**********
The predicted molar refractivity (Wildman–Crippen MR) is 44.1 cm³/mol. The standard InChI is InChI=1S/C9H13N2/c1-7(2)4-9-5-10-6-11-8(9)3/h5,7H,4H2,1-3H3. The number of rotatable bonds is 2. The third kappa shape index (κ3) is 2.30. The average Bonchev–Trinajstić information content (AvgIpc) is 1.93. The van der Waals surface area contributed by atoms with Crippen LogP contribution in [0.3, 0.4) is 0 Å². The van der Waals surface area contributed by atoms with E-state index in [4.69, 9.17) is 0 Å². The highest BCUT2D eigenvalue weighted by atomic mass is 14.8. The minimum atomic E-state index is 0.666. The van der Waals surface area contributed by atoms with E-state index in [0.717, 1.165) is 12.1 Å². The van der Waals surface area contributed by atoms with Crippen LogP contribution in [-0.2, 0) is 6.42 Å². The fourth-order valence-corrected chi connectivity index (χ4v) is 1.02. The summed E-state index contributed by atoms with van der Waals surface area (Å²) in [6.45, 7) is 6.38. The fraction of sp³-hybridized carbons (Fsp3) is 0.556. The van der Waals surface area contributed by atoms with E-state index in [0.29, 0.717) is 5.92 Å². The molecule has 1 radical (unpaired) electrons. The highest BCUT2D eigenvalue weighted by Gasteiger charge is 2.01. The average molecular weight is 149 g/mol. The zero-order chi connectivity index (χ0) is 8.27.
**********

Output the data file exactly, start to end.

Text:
The predicted molar refractivity (Wildman–Crippen MR) is 44.1 cm³/mol. The standard InChI is InChI=1S/C9H13N2/c1-7(2)4-9-5-10-6-11-8(9)3/h5,7H,4H2,1-3H3. The number of rotatable bonds is 2. The third kappa shape index (κ3) is 2.30. The average Bonchev–Trinajstić information content (AvgIpc) is 1.93. The van der Waals surface area contributed by atoms with Crippen LogP contribution in [0.3, 0.4) is 0 Å². The van der Waals surface area contributed by atoms with E-state index in [4.69, 9.17) is 0 Å². The highest BCUT2D eigenvalue weighted by atomic mass is 14.8. The minimum atomic E-state index is 0.666. The van der Waals surface area contributed by atoms with E-state index in [0.717, 1.165) is 12.1 Å². The van der Waals surface area contributed by atoms with Crippen LogP contribution in [-0.2, 0) is 6.42 Å². The fourth-order valence-corrected chi connectivity index (χ4v) is 1.02. The summed E-state index contributed by atoms with van der Waals surface area (Å²) in [6.45, 7) is 6.38. The fraction of sp³-hybridized carbons (Fsp3) is 0.556. The van der Waals surface area contributed by atoms with E-state index in [0.29, 0.717) is 5.92 Å². The molecule has 1 radical (unpaired) electrons. The highest BCUT2D eigenvalue weighted by Gasteiger charge is 2.01. The average molecular weight is 149 g/mol. The zero-order chi connectivity index (χ0) is 8.27.